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Back to Class, Bees, and Fear

Posted 3/5/2015 1:51pm by Michael Scheidel.

Hey good folks!

In all of her wisdom, today my wife Emily has called our first snow day of the year for the kids.  Because we home-school and farm for a living, we can rarely justify a day off due to weather.  Currently, just moments from the joyous announcement and subsequent cheers, the house is buzzing with sounds of legos, laughter, and busy play. 

BACK TO CLASS

I attended an all-day farming workshop yesterday that included the following topics: Farm to Restaurant Sales, Growing Winter Greens, Storage Crops, High Tunnel Modifications and Tomato Varieties, Spotted Lantern Fly, Food Safety, and Pesticides and Pollinators.  They were all interesting but one really struck me as most important. 

About 20 years ago I got my first farm job while going to college and learned of the importance of bees as pollinators for our food and the entire food web.  It's complicated but their role in food production cannot be overstated.  So their recent decline and collapse should concern us all, at least those of us who care where our food is coming from and how it is grown.  Ryan Reynolds, research technician at Penn State's Center for Pollinator Research, gave a fascinating presentation yesterday on the prevalence of synthetic agricultural chemicals in the honey bee population and POSSIBLE connections between these chemicals and Colony Collapse Disorder (CCD).  A crude synopsis of his presentation is this: over 100 synthetic chemicals were found in the bees studied; these included herbicides, fungicides and pesticides; these chemicals impact the gut bacteria of the bee; inert ingredients labeled on these fungicides (which are often listed simply as "other ingredients") which carry the primary chemical have an impact on the bees; chemicals that have been banned since the 1970's are still found in the bees.  The cocktail of chemicals that bees are exposed to is amazing!  I'm sure that a toxicology profile on me would also turn up quite a few things that I didn't invite in!  So the only thing that will change for our farm operation in considering the bees is our ongoing effort to intentionally plant more forage for pollinators and continue farming without the toxins that are so common in our food system.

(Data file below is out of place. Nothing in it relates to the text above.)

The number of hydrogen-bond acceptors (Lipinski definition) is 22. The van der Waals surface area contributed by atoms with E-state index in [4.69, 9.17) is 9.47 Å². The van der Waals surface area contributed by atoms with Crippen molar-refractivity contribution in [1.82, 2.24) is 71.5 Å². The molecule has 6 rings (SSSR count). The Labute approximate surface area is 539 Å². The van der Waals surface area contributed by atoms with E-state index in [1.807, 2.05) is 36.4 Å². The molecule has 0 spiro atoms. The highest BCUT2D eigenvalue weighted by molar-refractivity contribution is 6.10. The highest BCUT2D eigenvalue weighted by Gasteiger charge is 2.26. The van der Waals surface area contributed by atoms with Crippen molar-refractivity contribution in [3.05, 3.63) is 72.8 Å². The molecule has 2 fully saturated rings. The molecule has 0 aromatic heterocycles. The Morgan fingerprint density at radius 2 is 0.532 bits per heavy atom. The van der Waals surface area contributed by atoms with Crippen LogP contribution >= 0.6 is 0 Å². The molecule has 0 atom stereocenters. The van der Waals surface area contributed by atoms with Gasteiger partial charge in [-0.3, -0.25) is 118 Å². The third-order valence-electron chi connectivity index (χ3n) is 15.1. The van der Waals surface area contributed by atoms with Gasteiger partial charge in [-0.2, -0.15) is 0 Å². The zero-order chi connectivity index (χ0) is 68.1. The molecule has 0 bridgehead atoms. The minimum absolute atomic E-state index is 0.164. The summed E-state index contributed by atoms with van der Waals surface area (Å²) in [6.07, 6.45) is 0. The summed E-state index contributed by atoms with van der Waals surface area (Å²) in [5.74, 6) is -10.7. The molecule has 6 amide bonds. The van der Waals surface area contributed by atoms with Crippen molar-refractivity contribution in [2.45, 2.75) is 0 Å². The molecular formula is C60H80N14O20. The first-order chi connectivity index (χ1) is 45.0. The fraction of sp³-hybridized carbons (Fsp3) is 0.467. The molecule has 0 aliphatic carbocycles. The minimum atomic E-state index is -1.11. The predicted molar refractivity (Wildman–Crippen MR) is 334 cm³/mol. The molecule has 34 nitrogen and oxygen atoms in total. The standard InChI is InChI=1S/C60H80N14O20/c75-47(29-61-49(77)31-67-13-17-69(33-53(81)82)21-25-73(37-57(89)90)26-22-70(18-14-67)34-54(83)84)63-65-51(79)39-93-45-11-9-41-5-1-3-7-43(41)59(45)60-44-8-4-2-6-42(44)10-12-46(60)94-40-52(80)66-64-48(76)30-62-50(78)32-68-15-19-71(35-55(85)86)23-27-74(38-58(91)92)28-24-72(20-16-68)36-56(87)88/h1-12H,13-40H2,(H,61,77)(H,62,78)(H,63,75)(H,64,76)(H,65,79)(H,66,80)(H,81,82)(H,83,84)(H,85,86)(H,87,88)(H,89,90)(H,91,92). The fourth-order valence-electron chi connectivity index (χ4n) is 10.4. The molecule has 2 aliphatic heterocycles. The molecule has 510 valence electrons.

FEAR

For those brave few who are still reading let me encourage you a bit as you have encouraged me in the past.  Some folks believe that the entire ecological/organic farm movement is "nothing but fear tactics" to draw food dollars away from the industrial/conventional food system.  Let me assure you that "we" are not fear tactics but a natural response to a food system that has moved so far from sane policy and practices.  Be assured also that we are part of a vibrant community who are energized to continue to produce safe, honest, and common sense food that CAN feed the our local foodshed community. 

Gratefully Growing!

The Scheidels

Little Peace Farm